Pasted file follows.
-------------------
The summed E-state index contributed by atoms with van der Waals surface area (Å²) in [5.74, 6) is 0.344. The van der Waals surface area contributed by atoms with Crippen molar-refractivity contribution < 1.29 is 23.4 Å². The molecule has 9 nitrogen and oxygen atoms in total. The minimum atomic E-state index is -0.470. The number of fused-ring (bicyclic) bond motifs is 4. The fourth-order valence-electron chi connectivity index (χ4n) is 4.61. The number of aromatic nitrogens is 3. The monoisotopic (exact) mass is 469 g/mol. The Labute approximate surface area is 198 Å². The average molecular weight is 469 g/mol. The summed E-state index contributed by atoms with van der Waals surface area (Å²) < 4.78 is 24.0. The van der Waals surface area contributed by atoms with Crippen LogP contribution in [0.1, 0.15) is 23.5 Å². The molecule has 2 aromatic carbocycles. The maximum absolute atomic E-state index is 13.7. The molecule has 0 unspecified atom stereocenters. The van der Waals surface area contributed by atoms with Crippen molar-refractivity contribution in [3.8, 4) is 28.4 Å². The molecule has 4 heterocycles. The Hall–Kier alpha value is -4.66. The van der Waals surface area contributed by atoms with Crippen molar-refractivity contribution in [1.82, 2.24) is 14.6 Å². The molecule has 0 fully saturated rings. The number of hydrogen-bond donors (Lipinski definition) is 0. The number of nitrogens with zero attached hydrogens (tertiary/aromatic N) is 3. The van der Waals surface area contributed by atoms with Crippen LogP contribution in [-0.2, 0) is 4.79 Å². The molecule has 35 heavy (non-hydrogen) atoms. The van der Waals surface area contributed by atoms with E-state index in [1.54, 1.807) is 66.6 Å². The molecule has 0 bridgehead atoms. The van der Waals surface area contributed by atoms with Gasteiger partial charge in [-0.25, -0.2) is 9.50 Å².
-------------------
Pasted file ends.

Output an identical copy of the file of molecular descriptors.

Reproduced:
The summed E-state index contributed by atoms with van der Waals surface area (Å²) in [5.74, 6) is 0.344. The van der Waals surface area contributed by atoms with Crippen molar-refractivity contribution < 1.29 is 23.4 Å². The molecule has 9 nitrogen and oxygen atoms in total. The minimum atomic E-state index is -0.470. The number of fused-ring (bicyclic) bond motifs is 4. The fourth-order valence-electron chi connectivity index (χ4n) is 4.61. The number of aromatic nitrogens is 3. The monoisotopic (exact) mass is 469 g/mol. The Labute approximate surface area is 198 Å². The average molecular weight is 469 g/mol. The summed E-state index contributed by atoms with van der Waals surface area (Å²) < 4.78 is 24.0. The van der Waals surface area contributed by atoms with Crippen LogP contribution in [0.1, 0.15) is 23.5 Å². The molecule has 2 aromatic carbocycles. The maximum absolute atomic E-state index is 13.7. The molecule has 0 unspecified atom stereocenters. The van der Waals surface area contributed by atoms with Crippen molar-refractivity contribution in [3.8, 4) is 28.4 Å². The molecule has 4 heterocycles. The Hall–Kier alpha value is -4.66. The van der Waals surface area contributed by atoms with Crippen molar-refractivity contribution in [1.82, 2.24) is 14.6 Å². The molecule has 0 fully saturated rings. The number of hydrogen-bond donors (Lipinski definition) is 0. The number of nitrogens with zero attached hydrogens (tertiary/aromatic N) is 3. The van der Waals surface area contributed by atoms with Crippen LogP contribution in [-0.2, 0) is 4.79 Å². The molecule has 35 heavy (non-hydrogen) atoms. The van der Waals surface area contributed by atoms with E-state index in [1.54, 1.807) is 66.6 Å². The molecule has 0 bridgehead atoms. The van der Waals surface area contributed by atoms with Gasteiger partial charge in [-0.25, -0.2) is 9.50 Å².